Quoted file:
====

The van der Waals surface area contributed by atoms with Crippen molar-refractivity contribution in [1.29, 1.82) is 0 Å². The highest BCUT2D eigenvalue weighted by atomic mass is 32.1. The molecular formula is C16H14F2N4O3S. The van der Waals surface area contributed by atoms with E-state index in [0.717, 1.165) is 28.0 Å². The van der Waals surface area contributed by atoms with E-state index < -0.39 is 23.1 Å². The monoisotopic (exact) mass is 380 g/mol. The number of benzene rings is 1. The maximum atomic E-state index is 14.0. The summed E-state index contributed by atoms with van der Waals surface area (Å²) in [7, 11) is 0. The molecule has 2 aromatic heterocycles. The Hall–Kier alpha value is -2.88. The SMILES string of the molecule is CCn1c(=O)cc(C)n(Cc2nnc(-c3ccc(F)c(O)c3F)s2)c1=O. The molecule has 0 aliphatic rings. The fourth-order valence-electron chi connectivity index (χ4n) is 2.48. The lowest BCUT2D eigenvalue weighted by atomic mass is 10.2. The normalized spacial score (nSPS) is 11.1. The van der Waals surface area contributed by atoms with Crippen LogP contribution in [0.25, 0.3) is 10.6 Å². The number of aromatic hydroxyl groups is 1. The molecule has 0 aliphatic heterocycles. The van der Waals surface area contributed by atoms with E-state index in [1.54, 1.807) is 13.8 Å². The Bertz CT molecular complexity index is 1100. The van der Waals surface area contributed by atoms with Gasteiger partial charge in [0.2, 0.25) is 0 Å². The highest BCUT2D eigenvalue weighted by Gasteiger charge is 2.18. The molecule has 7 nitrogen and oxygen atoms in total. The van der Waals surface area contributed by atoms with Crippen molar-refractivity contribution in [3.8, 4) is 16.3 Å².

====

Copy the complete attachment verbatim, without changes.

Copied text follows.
The van der Waals surface area contributed by atoms with Crippen molar-refractivity contribution in [1.29, 1.82) is 0 Å². The highest BCUT2D eigenvalue weighted by atomic mass is 32.1. The molecular formula is C16H14F2N4O3S. The van der Waals surface area contributed by atoms with E-state index in [0.717, 1.165) is 28.0 Å². The van der Waals surface area contributed by atoms with E-state index < -0.39 is 23.1 Å². The monoisotopic (exact) mass is 380 g/mol. The number of benzene rings is 1. The maximum atomic E-state index is 14.0. The summed E-state index contributed by atoms with van der Waals surface area (Å²) in [7, 11) is 0. The molecule has 2 aromatic heterocycles. The Hall–Kier alpha value is -2.88. The SMILES string of the molecule is CCn1c(=O)cc(C)n(Cc2nnc(-c3ccc(F)c(O)c3F)s2)c1=O. The molecule has 0 aliphatic rings. The fourth-order valence-electron chi connectivity index (χ4n) is 2.48. The lowest BCUT2D eigenvalue weighted by atomic mass is 10.2. The normalized spacial score (nSPS) is 11.1. The van der Waals surface area contributed by atoms with Crippen LogP contribution in [0.25, 0.3) is 10.6 Å². The number of aromatic hydroxyl groups is 1. The molecule has 0 aliphatic heterocycles. The van der Waals surface area contributed by atoms with E-state index in [1.54, 1.807) is 13.8 Å². The Bertz CT molecular complexity index is 1100. The van der Waals surface area contributed by atoms with Gasteiger partial charge in [0.2, 0.25) is 0 Å². The highest BCUT2D eigenvalue weighted by Gasteiger charge is 2.18. The molecule has 7 nitrogen and oxygen atoms in total. The van der Waals surface area contributed by atoms with Crippen molar-refractivity contribution in [3.8, 4) is 16.3 Å².